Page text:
I recently put together a demo for the art hop in Burlington. This demo renders 2.5 million particles and colors them based upon their velocity.
This demo was written in C++ using Direct3D 11. The particles are simulated on a compute shader that I pass finger positions reported by the LEAP motion in world space. The LEAP is velcroed to the front of my Oculus Rift DK1 (waiting on my DK2). The finger positions are used as attractors for the particles. I ended up using no distance falloff on the force that the fingers exert on particles. Instead of using just the tips of fingers as attractors I use all finger joints reported by the LEAP v2 SDK and give more weight to the attractors as they move further up the fingers.
The hands in the picture are my own hands captured using the infrared cameras on the LEAP motion which give a black and white video feed. The hands are rendered by just putting a textured quad that is offset on the Z axis in camera space using the palm position reported by the LEAP. The black and white color is then shifted to be closer to my skin color and any pixels with a brightness below 0.9 are clipped. This is a quick hack that works decently. I want to try rendering screen aligned quads spanning between each of the joints on my fingers using screen space texture coordinates. This will probably provide somewhat higher occlusion quality.
Lining up the images of the hands to match the positions reported by the LEAP was somewhat difficult, especially since most of the sample code provided by LEAP for the infrared image integration is pretty obfuscated by a lot of complex code to manually attempt to account for the Oculus Rift’s chromatic aberration shaders, distortion shaders, and other stuff like color grading. It’s still not quite accurate and because of how I’m attempting to compensate for the difference of IPD between the stereo infrared cameras in the LEAP and my eyes (about a 30mm difference) if the video feed is shown without clipping all of the video apart from the hands appears to distort when you move your hands close to your face. It’s actually a pretty interesting effect since visually it seems like the hands are the only things unaffected by the warping.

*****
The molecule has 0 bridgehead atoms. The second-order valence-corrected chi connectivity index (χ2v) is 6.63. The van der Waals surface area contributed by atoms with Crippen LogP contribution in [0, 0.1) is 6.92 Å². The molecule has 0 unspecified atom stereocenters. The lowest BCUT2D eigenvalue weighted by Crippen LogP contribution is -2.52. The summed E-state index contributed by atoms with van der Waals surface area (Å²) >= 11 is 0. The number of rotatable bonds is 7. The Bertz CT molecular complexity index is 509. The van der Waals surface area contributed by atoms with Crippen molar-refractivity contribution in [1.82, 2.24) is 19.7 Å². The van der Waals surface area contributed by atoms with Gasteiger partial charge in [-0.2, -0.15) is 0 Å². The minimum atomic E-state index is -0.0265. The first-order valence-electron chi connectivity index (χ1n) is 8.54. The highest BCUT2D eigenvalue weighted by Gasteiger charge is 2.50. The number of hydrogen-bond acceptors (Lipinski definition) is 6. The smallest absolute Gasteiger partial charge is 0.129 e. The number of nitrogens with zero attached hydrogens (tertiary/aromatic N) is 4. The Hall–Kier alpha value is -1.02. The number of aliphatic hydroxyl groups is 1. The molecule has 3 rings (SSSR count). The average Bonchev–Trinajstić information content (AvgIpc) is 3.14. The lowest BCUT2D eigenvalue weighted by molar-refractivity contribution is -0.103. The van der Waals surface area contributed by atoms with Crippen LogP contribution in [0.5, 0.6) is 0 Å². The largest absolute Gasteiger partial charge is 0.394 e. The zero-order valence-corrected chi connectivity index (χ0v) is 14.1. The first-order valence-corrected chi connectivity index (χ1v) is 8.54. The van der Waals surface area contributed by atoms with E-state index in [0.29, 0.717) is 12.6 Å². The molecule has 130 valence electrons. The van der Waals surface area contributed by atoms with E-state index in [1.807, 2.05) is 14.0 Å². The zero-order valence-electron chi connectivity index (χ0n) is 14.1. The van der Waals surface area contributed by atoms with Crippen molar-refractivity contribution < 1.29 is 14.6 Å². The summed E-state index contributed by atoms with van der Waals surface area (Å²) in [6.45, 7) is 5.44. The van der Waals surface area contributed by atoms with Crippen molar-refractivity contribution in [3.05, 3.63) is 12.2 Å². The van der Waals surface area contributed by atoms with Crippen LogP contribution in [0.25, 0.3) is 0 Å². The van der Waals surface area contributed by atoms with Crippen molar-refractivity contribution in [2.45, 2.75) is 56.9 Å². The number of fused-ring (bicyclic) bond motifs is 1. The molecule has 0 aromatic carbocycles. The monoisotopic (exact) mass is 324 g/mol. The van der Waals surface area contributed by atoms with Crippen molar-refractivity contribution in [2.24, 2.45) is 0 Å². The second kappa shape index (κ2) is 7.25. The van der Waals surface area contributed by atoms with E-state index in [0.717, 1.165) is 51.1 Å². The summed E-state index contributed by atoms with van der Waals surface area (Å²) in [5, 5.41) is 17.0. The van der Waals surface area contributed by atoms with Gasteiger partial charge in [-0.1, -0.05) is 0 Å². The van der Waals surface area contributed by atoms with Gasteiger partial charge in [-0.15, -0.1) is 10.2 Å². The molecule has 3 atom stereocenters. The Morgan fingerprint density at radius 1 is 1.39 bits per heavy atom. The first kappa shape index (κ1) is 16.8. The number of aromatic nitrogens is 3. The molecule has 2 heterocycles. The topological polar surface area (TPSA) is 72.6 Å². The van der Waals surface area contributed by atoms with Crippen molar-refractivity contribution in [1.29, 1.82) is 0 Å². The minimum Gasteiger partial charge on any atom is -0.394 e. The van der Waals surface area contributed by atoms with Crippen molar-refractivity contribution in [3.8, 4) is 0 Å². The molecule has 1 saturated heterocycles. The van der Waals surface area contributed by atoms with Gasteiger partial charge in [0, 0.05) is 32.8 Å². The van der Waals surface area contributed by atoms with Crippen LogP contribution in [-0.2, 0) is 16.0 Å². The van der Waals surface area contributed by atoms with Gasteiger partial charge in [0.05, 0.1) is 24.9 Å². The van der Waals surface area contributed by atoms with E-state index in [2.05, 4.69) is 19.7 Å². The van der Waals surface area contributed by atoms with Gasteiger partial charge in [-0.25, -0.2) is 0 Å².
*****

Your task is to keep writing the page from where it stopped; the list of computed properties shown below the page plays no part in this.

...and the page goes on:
Something I forgot to do in this demo was twirl my fingers which gives a pretty cool effect.